2/26/24 Cutting Corners, Literally.

Connor O -

My progress last week was cut short due to sickness. That being said, I noticed myself starting to get way behind schedule. So, I resorted to a little saying my dad taught me: “If you ain’t cheating, you ain’t trying.”

This was the status of the helmet a week ago — not very helmet-like, but rather disappointing. At that stage, I had reached the point where the steel physically did not want to be shaped any more. With Michael, this was the part that he described to feel like, “banging your head against a wall.” So, given that I’d begun to fall behind schedule, I used a little insight that Michael gave me into how to cut corners.

If you’ve ever looked at a baseball hat very meticulously, you’d notice it is composed of 6 triangle-shaped components stitched together to create the “bowl” of the hat. That is because you cannot simply flatten a spherical shape. Metal is similar to fabric in this sense. Technically, I could continue raising the project, but that would be extremely time consuming. So, what I have done this week is cut a number of triangular holes on the edges:

 

For each triangle, as I raise the surrounding material downwards, it actually comes inwards and closes up the triangular hole. From that point, I just use my MIG welder to fuse the pieces. After that point, it’s just rinse and repeat until I achieve the final shape. The image on the far right is where the helmet is at the beginning of this week. Yes, it does resemble Darth Vader’s helmet, but it also resembles a medieval era helmet known as a sallet (below). The sallet was a combat helmet used throughout southern, western, and northern Europe, but most extensively in Germany during the mid-15th century. The interesting part is about the sallet is that it does have the same neck-protecting protrusion as the Roman Imperial helmet (middle), although the two are not related, as the sallet was developed from the French armet (right)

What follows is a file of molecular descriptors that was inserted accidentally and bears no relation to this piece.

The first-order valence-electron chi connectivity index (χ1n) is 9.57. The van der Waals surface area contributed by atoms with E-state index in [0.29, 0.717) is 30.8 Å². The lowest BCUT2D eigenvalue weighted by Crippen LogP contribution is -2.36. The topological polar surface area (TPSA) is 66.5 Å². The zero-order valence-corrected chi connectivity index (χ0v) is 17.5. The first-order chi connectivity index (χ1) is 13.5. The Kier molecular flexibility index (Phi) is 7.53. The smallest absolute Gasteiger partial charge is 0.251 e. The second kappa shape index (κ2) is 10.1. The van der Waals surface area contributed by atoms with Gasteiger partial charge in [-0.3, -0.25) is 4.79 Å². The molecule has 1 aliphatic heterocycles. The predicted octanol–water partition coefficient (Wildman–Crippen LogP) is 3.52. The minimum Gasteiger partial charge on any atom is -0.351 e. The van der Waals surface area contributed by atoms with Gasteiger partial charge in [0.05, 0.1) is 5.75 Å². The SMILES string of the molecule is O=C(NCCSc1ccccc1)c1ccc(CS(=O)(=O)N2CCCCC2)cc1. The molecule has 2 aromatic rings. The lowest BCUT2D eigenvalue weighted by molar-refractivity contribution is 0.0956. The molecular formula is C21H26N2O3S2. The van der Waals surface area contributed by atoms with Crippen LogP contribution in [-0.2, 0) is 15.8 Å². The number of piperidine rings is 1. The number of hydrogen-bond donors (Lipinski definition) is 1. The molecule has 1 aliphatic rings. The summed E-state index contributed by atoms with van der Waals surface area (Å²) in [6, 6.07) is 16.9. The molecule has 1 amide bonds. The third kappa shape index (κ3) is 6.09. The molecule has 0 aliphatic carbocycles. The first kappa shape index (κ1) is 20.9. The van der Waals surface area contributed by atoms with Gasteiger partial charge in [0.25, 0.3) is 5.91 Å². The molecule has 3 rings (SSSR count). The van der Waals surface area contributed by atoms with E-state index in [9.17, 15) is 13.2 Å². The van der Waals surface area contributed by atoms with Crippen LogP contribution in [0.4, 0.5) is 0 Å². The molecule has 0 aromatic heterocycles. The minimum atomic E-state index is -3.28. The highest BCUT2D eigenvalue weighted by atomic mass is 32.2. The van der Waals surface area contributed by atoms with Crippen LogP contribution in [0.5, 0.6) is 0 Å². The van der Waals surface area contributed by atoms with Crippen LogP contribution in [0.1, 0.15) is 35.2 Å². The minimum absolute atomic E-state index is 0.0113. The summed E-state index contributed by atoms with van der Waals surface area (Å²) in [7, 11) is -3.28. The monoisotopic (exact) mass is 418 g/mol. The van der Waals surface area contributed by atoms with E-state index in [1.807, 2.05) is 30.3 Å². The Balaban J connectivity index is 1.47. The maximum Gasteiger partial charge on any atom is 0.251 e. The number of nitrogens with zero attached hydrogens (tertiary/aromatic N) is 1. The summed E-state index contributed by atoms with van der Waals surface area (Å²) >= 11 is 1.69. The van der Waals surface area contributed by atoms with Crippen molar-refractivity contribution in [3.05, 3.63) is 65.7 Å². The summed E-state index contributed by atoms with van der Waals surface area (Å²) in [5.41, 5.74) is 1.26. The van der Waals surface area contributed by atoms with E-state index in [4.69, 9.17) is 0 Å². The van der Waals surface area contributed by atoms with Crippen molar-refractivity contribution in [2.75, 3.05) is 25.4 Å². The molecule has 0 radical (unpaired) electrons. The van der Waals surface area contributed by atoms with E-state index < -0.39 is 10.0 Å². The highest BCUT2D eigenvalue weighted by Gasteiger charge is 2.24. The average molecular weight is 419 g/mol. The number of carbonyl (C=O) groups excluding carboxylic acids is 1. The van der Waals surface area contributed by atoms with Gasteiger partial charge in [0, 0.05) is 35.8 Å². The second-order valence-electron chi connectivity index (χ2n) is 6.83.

Imperial Roman Gallic G Helm 18 Gauge Medieval Roman | Etsy

 

This next week will comprise of finishing the back of the helmet by continuing the aforementioned process of raising, cutting, and welding. After that, I will have to reattach and weld the neck piece. After that, I do expect there to be a large amount of time required to ensure that the helmet is in the correct shape and dimensions, and if not, to fix those errors.

 

 

More Posts

Comments:

All viewpoints are welcome but profane, threatening, disrespectful, or harassing comments will not be tolerated and are subject to moderation up to, and including, full deletion.

    alex_h
    Will you be testing your helmet?
    valeria_r
    I had never noticed that about baseball hats or metal in general. Very impressive that something so intricate and complex was done all the time so many centuries ago.
    connor_o
    I'm afraid that by the end of this project, I'll be too scared and emotionally attached to test it... But maybe when I make a second one.
    Samantha Briggs
    How would you go about testing a helmet? I assume testing it does not involve wearing it and charging into battle.
    Mr. McMath
    Dr. Briggs, I would never send my students into battle without armor. With armor, on the other hand...
    connor_o
    When I went to Michael Allenson's forge, he showed me pieces of armor he had tested by setting it against a tree trunk and letting a friend of his, who was an award-winning knife thrower, see how far he could get a knife to penetrate the piece of armor. What was really impressive, is that at most the knives only penetrated about a quarter inch.

Leave a Reply

Your email address will not be published. Required fields are marked *